We have been through nine chapters in John Bevere’s book and he has written about the state of Christianity today; his opinion is that Christians are content to pursue goodness and not holiness. He has stated that good is not good enough; we should want more.
He titles Chapter 10 “The Fuel” which makes me think that he is going to say something profound in this chapter and in my humble opinion he does.
It all begins with the idea of grace. If you are Christian, that is a term that means something. But if you are like me, it means that we try and try to live a sinless life and we fail over and over again. But Bevere writes “But then came grace. We couldn’t earn it by good behavior and still can’t. We didn’t deserve it and still don’t. God’s gift completely forgives us and will continue when we fall short” [Bevere, 138].
God asked the Israelites to live a sinless life and the Old Testament is a record of their failure. Jesus and the gift of grace was the New Testament and it solved our problem with sin, or so it seems. I don’t know about you but at times in my life, I felt that grace was a “get out of jail free-card”, you know that wonderful card that comes in handy in the Monopoly game. We don’t have to worry about sin because it is there to save us. God knows we are human.
But isn’t there more to life than the live life, sin, ask forgiveness, repent, grace cycle? Isn’t there more?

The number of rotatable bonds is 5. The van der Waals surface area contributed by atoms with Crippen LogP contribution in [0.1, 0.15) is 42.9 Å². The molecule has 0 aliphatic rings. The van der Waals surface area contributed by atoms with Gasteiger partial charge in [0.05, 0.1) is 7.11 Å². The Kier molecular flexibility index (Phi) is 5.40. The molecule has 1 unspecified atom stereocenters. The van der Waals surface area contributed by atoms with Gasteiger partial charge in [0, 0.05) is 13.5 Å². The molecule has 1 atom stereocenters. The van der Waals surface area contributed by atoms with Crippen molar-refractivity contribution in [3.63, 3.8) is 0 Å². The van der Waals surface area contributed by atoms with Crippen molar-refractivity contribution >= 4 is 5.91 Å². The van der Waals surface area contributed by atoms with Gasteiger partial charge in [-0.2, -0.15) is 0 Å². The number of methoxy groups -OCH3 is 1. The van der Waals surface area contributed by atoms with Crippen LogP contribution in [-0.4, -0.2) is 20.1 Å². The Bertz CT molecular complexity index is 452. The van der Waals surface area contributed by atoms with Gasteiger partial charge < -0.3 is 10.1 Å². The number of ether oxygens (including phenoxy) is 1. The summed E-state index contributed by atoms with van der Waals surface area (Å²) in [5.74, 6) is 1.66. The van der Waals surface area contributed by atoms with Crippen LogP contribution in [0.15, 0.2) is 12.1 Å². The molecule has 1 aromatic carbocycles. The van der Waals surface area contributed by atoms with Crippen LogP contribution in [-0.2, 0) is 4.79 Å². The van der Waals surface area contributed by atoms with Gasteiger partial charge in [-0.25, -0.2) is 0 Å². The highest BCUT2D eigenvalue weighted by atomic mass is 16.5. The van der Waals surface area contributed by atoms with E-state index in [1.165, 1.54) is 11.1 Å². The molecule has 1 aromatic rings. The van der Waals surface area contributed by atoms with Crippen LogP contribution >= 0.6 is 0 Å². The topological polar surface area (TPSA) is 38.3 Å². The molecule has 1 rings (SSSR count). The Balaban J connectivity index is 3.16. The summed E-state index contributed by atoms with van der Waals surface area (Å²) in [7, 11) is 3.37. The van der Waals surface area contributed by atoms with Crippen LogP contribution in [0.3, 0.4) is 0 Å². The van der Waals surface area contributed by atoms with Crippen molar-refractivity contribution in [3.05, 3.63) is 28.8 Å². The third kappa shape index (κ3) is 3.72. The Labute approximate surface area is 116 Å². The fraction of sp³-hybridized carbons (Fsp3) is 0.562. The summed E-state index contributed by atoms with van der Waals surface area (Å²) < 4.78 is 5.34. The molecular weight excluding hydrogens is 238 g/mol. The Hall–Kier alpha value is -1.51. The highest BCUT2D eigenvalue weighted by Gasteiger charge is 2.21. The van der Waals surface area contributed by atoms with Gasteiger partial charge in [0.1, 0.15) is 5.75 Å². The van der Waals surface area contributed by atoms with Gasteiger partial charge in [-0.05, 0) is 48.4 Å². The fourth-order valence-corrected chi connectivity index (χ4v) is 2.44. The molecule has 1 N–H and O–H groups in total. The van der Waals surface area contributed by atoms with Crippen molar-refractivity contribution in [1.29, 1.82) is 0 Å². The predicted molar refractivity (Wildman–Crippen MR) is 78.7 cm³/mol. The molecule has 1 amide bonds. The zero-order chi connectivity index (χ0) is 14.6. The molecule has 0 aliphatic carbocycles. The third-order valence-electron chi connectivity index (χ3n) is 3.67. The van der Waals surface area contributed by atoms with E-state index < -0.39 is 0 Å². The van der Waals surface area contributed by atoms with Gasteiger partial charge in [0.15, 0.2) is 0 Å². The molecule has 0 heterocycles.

Bevere keeps talking about the idea that holiness is the pathway to the presence of Jesus. C.S. Lewis writes “Be ye perfect is not…a command to do the impossible. [God] is going to make us into creatures that can obey that command.”
And it is through that common Christian idea of grace.
Bevere cites a 2009 study of Christians where thousands were asked what grace meant to them. Ninety-eight percent of them said “salvation”, “unmerited gift” or “forgiveness of sins.” It is good that such a high percentage know what grace means but Bevere points out that only two percent know that grace can mean empowerment. We are talking the kind of grace in 2nd Corinthians 12:9 “My grace is all you need, for my power works best in your weakness.” We think of weakness as inability. But think about it; if ninety-eight percent of Christians don’t realize that grace means empowerment, they are attempting to live a holy life on their own efforts. Believe me that the live life, sin, ask forgiveness, repent, grace cycle can be very discouraging. For many it leads to frustration and defeat. Who wants to repeat the same bad behavior?
Let’s drill down on what Paul is saying with “my power works best in your weakness.” Writing about the churches of Macedonia, Paul says the grace of God was bestowed on those churches “that according to their ability, yes and beyond their ability.” That is what this concept of grace means. With this, we can do more than we ever dreamed we could. God can work through us, through our weakness.
It is not often that I quote a lot of words from an author but Bevere’s ideas about grace bear repeating and they lead so well into my next post: “With what we’ve just learned, let’s expand this understanding further. Salvation is a gift of grace. Forgiveness is a gift of grace. Healing is a gift of grace. Provision is a gift of grace. Receiving God’s nature is a gift of grace. Empowerment is a gift of grace. All of these are manifestations of His favor upon our lives, each underserved and unmerited. In regard to empowerment, grace gives us the ability to go beyond our natural ability. We didn’t have the ability to deliver ourselves from hell, grace did. We shouldn’t live in freedom, but grace enables us. We can’t change our nature; grace did. We don’t have the ability to live holy, but grace enables us.”
What an unexpected place to find fuel for our Christian growth toward holiness…grace.